Now this is how you do it: a highly effective, low-key, brilliantly-acted drama that delivers a well-told tale in less than ninety minutes, and that leaves you wanting more.
A Date for Mad Mary is adapted from a play by Yasmine Akram. Screenwriters Colin and Darren Thornton have taken the premise of a romantic comedy (poor foolish Mary is in need of a date for her best friend’s upcoming wedding) and fashioned a bittersweet drama about friendship, first love and growing up.
Darren Thornton also directs, and this is an assured first feature film: confident, occasionally breezy, sometimes visually very interesting, and managing to avoid falling into cliche (despite the presence of that stalwart of romantic comedies, the disastrous dates montage).
What sets the film apart from similar fare is Mary’s character. She is a violent offender, newly released from Mountjoy Prison, and eager to reconnect with her best mate, Charlene. Mary’s only been away for a few months, but all has changed in their relationship.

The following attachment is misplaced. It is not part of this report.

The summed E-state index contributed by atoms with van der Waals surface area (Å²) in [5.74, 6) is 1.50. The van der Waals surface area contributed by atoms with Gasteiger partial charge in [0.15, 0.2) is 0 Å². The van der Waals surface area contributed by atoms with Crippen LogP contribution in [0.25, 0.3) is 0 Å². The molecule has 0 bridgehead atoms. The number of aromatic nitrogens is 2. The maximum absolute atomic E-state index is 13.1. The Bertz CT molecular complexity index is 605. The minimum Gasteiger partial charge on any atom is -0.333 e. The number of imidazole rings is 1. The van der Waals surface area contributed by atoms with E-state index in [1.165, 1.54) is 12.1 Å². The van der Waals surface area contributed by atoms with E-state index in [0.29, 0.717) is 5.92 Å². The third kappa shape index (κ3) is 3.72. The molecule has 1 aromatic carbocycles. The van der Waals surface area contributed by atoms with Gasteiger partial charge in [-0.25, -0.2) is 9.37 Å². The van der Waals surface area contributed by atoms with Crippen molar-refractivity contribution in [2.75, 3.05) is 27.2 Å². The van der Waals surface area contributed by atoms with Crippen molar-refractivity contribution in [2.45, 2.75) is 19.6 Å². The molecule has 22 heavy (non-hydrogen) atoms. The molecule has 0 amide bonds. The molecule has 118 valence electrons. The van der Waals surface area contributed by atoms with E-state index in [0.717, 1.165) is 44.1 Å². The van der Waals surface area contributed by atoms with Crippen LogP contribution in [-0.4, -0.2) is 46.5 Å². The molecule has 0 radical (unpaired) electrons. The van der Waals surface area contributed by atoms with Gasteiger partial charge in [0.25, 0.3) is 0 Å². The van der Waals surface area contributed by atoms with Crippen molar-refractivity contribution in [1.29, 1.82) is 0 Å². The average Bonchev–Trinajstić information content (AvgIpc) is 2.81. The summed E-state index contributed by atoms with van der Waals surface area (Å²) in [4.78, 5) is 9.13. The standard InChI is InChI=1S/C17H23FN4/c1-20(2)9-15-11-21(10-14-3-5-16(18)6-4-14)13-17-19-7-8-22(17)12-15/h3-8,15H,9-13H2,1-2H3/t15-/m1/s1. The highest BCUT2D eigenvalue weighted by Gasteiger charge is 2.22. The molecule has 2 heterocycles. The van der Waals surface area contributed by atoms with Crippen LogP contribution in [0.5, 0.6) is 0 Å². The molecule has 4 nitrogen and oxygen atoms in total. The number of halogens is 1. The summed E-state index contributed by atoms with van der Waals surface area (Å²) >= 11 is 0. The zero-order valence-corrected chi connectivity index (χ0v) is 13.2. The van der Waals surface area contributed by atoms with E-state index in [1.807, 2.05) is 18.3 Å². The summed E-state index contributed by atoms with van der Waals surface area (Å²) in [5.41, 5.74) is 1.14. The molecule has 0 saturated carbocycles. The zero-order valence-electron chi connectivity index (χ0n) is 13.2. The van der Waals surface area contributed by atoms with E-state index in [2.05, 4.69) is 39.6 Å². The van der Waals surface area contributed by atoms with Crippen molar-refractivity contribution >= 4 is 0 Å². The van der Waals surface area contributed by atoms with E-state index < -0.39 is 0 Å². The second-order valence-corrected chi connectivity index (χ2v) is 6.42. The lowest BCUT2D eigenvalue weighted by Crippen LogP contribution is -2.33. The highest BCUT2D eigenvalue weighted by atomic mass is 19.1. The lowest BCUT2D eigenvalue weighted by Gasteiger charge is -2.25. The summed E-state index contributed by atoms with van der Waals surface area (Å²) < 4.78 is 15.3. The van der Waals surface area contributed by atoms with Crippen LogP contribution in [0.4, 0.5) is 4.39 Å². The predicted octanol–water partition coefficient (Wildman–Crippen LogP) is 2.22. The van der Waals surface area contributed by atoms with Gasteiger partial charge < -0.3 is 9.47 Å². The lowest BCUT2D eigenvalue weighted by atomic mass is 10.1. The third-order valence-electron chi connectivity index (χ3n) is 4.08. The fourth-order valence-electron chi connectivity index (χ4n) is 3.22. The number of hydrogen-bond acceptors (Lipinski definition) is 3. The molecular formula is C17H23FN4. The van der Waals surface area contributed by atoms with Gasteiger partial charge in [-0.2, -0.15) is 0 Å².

The poised Charlene is eager to grow up and move on with her life, but troublemaker Mary still clings to the old ways, which mostly involve tins of Bulmers and going on the tear. The cracks in their friendship grow deeper as Mary wonders why Charlene never seems to want to hang out. By chance, though, Mary makes a new friend, Jess, who is everything Mary isn’t: confident, successful, very cool – look, for instance, at how differently the two women dress.
Thornton uses several narrative tricks to tell Mary’s story (it’s well into the film before we learn why she had been in prison) and there’s a neat voiceover device involving snippets from the speech Mary plans to give at Charlene’s wedding.
A Date for Mad Mary features an astonishing, star-making performance from Seána Kerslake, a mixture of confused hooligan and vulnerable girl. She’s in every scene and she commands the screen. Equally effective are Tara Lee as Jess and Charleigh Bailey as Charlene.
Verdict: Four Cans of Cider out of Five